By contrast, stars of low mass like our Sun are formed within molecular clumps. Michael Smith has been investigating the clumps and the individual cores they contain within one nearby cloud near the star Rho Ophiuchi. With Stanke (Hawaii), Khanzadyan (Heidelberg) and Gredel (Calar Alto), he has determined the masses of over 100 protostellar cores and compared this to the distribution of masses for stars. The distributions are very similar, suggesting that stars form directly from the cores. Furthermore, the mass distribution of cores does not vary with location within the cloud, suggesting a universality which is difficult to explain with current theories. The region has also been investigated in the near-infrared, where numerous new outflows from protostars have been discovered. The results were presented at a workshop on low mass stars in Volterra, Italy. The group has also been awarded time with the 10m Keck telescope to try to catch a clump in the process of transforming from atomic into molecular gas.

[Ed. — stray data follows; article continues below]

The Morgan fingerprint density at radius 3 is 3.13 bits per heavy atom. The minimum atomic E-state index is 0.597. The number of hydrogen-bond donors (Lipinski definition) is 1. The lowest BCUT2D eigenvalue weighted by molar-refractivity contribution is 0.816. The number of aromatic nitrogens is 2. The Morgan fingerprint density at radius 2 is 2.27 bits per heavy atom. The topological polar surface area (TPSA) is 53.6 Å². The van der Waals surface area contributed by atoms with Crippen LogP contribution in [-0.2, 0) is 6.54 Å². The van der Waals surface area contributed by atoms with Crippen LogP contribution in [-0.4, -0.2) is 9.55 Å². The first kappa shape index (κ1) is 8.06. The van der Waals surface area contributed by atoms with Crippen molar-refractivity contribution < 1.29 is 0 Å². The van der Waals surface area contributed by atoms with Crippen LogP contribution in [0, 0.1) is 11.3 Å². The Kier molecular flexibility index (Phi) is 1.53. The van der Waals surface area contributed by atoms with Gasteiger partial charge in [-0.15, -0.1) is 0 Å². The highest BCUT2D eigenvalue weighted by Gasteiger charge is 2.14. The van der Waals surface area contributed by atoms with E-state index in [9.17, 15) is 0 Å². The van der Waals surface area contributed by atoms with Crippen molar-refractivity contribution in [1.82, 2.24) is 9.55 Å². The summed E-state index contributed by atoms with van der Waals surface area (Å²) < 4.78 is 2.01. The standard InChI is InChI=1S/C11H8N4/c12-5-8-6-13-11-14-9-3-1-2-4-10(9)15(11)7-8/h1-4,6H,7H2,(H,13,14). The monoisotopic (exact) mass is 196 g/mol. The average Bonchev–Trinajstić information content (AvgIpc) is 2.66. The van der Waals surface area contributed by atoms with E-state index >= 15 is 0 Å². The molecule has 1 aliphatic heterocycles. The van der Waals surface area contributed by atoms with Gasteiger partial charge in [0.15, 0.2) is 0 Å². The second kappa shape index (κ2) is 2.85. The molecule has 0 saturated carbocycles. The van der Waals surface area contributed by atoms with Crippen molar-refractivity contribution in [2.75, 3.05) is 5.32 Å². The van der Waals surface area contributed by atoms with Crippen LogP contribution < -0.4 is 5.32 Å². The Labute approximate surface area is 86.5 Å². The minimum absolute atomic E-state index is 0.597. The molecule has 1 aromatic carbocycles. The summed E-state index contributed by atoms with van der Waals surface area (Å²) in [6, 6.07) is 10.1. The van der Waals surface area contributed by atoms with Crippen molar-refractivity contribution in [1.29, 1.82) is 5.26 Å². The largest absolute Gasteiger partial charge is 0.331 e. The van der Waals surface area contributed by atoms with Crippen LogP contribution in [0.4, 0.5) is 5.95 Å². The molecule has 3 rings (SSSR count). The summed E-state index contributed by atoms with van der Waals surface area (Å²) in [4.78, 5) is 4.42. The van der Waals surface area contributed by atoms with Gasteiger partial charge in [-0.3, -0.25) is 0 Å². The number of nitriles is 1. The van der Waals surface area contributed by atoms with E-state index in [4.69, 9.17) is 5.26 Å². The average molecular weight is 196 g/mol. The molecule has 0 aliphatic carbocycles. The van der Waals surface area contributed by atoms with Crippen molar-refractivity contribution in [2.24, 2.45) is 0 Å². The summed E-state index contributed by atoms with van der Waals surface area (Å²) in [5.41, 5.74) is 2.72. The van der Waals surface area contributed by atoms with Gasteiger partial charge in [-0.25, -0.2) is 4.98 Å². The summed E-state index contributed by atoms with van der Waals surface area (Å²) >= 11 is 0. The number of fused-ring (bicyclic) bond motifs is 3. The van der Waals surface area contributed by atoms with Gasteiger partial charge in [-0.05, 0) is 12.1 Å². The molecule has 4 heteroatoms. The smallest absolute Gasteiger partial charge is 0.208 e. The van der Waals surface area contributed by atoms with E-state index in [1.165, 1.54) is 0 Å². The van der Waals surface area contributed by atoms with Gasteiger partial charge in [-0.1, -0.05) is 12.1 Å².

Michael Smith has continued his work on the Unification Scheme for protostellar evolution. Led by Dirk Froebrich (DIAS, Dublin), the group has combined the computer simulations of Ralf Klessen and Stefan Schmeja (Potsdam) with the Unification Scheme to predict how protostars could evolve given the statistical nature of the mass accretion predicted by the simulations. To compare these results with observations required the development of new statistical techniques to compare different samples. The agreement turned out to be rather weak, probably due to the present paucity of reliable observations.